Dick French goes to town

Dick French goes to town

1 Mrs Cravat emerges from her Islington bunker. She keeps a large stuffed bear in the hallway – Rupert had seen better days. His pelt is wearing a little thin down where she strokes him for luck, but he has sentimental value. She bought him off Chris Farlow when he had a Nazi regalia shop on the Essex Road. She’ll [...]

Teaching and painting

Teaching and painting

John Lessore and John Wonnacott wrote the following essays for the catalogue accompanying their joint exhibition, The Life Room and the City, at Norwich Castle Museum and Art Gallery First, John Lessore discusses his attachment to drawing and his approaches to teaching it As a student, I wanted to be taught, and the lack of serious teaching, even in the [...]

Art under kleptocracy

Art under kleptocracy

Laura Gascoigne examines the paradox of why most artists’ earnings are below the poverty line while the art market is thriving as never before Another month, another book on the contemporary art economy, this time from an overlooked perspective. The New Economy of Art, a joint publication by DACS and Artquest, looks at the art market from the POV of [...]

Tottenham Caught Napping

Tottenham Caught Napping

Advised that as part of the Crossrail project (current budget £15 billion) each of five central London tube stations through which it passes had been allocated, for the purpose of decoration by their artists, to the five principal dealers associated with State Art, you might think a major public contract couldn’t possibly get away with such lazy commercial partiality. In [...]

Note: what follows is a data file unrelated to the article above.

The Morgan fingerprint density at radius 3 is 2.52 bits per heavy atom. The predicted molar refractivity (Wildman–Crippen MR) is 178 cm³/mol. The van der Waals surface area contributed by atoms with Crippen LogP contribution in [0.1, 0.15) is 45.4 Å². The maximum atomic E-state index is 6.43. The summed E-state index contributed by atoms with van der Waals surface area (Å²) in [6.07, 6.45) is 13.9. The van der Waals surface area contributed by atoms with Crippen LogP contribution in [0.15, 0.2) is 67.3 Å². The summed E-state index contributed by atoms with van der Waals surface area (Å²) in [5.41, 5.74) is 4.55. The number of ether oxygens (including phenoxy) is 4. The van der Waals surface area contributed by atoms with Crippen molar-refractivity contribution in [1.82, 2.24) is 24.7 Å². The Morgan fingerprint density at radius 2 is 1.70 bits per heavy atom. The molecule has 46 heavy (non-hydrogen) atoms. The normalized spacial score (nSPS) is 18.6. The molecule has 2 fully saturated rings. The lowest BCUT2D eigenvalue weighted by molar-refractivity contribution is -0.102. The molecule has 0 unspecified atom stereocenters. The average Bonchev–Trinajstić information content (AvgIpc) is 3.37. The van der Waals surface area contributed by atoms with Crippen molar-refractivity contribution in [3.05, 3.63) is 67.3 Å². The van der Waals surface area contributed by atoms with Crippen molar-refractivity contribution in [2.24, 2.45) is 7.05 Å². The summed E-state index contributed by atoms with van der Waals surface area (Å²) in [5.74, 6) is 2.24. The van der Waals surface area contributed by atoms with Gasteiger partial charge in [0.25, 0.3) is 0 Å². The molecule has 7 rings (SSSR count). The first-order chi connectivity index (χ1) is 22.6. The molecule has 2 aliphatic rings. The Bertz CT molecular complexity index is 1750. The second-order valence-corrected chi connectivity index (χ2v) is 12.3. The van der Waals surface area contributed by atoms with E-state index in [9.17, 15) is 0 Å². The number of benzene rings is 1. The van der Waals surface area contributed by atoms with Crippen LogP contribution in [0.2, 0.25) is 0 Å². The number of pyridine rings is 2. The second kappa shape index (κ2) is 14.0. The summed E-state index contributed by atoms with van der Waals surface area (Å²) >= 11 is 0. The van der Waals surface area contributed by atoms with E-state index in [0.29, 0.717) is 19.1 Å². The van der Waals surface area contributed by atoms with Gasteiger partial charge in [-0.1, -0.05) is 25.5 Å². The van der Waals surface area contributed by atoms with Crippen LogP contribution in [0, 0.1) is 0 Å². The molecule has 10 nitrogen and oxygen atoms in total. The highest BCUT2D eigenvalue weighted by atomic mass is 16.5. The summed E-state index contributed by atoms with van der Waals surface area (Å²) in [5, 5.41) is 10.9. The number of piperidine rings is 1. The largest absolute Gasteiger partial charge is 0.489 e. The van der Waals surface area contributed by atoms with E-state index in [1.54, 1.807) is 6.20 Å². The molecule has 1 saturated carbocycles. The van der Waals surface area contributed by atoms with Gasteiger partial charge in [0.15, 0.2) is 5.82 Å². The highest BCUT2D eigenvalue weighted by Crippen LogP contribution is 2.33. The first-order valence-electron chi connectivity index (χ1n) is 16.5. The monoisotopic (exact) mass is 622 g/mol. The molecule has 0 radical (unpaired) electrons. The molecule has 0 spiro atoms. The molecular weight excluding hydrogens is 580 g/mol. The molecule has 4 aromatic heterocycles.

‘Sculpture’ versus Sculpture

‘Sculpture’ versus Sculpture

Among the least impressive legacies of arts administrators’ obsession with Modernism and its aftermath is the impossibility of predicting a work’s status solely from its appearance. You might form your own view about it, but you can’t predict what State Art’s opinion will be because there are no published criteria or guidelines for making such a judgement. You can’t second [...]

The spin of art

The spin of art

Michael Daley describes how the main players in State Art have taken spin to a new level. Many people remain in awe at the legendary manipulative means by which the political spinmaster, Alastair Campbell, delivered to successive New Labour governments the media coverage they craved. What is not sufficiently appreciated is that compared with art world practitioners of those dark [...]

William Orpen reappraised

William Orpen reappraised

Painter John Nutt reappraises the forgotten and routinely maligned William Orpen. Largely for historical and religious reasons, the Irish have been persistently marginalised in British society. Orpen was the youngest of five children of a prosperous Irish Protestant solicitor. He was born in 1878 in Oriel House, Grove Avenue, Stilorgan near Dublin, where he enjoyed a comfortable middle class Irish [...]

Recent articles

in Comment

Wonders of creativity

Laura Gascoigne investigates why what was once so very special is now common as muck and comprehensively commandeered by the fat controllers In The Masque of Augurs, Ben Jonson introduces the comic figure of Vangoose, a “rare artist” and producer of masques with a reputation for the wildly fantastical. “Now we would bring in some dainty new thing, dat never [...]

in Comment

Turning Wool into money … or fool’s gold